Where are we currently, economically speaking, and how did we get into our current position? In terms of income per person, if New Zealand were considered a state in the Anglo world, we would be 81st out of 82 such countries. We would be behind Prince Edward Island, behind Tasmania, and behind New Brunswick. Of these 82 countries, the only country with a per capita income lower than ours is Wales. We have to ask how we got to that position. We need to remember that 100 years ago we were first, and 50 years ago we were in fourth or fifth position. We might well ask what the heck has happened since. How did we get into the mess we are in? How have we managed to make ourselves so poor, in relative terms?
If we want to look at that, we might look at where we were a few years ago compared with Singapore, and where we are today. In 1960 New Zealand’s GDP was three times that of Singapore. By 2015—and probably earlier—Singapore’s GDP will be three times ours. Singapore has gone from having a level of GDP that was one-third of ours to having a GDP that is three times ours. We have to ask how that has happened.
In a word, it was productivity. In the end we get higher wages only through higher productivity. If we look at productivity per worker, we find that in Singapore it is $182,000; in New Zealand it is $93,000. In the period between 1984 and 1996 our productivity grew quite rapidly. It has been in the years since 1996 that we have had problems. Why is it that we have gone down and Singapore has improved so rapidly? In a word, I guess it is about policy. I will highlight some of the policy differences that have made the difference in terms of Singapore’s growth rate, its improvement in productivity, and, therefore its increases in wages.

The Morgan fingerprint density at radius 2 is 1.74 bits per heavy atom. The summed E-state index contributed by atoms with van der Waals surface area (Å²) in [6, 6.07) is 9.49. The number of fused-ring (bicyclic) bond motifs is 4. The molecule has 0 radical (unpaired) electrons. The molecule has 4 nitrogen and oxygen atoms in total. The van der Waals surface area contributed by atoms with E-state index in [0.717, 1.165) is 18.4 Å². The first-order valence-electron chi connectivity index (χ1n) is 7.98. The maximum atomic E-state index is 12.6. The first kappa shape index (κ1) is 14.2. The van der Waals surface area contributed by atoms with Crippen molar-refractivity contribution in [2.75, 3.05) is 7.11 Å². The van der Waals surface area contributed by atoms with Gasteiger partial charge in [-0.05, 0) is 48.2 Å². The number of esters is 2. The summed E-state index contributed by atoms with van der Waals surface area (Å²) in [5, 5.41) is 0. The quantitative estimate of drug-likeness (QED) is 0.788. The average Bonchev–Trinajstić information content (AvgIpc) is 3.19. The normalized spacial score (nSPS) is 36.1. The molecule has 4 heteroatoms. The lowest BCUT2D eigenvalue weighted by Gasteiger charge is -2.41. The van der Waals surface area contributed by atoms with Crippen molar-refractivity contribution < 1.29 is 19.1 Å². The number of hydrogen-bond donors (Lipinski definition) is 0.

First, there is taxation. Singapore has a zero tax on incomes up to NZ$21,000, then a tax of 2c on incomes from between $21,000 and $35,000. In other words, Singaporeans pay virtually no tax until they earn beyond $35,000. They reach the top rate of tax only when they earn $320,000, and that rate is 20c in the dollar. We, on the other hand, reach our maximum rate at $70,000, and that is a major difference between Singapore and New Zealand. It is one of the reasons they have shot ahead compared with New Zealand.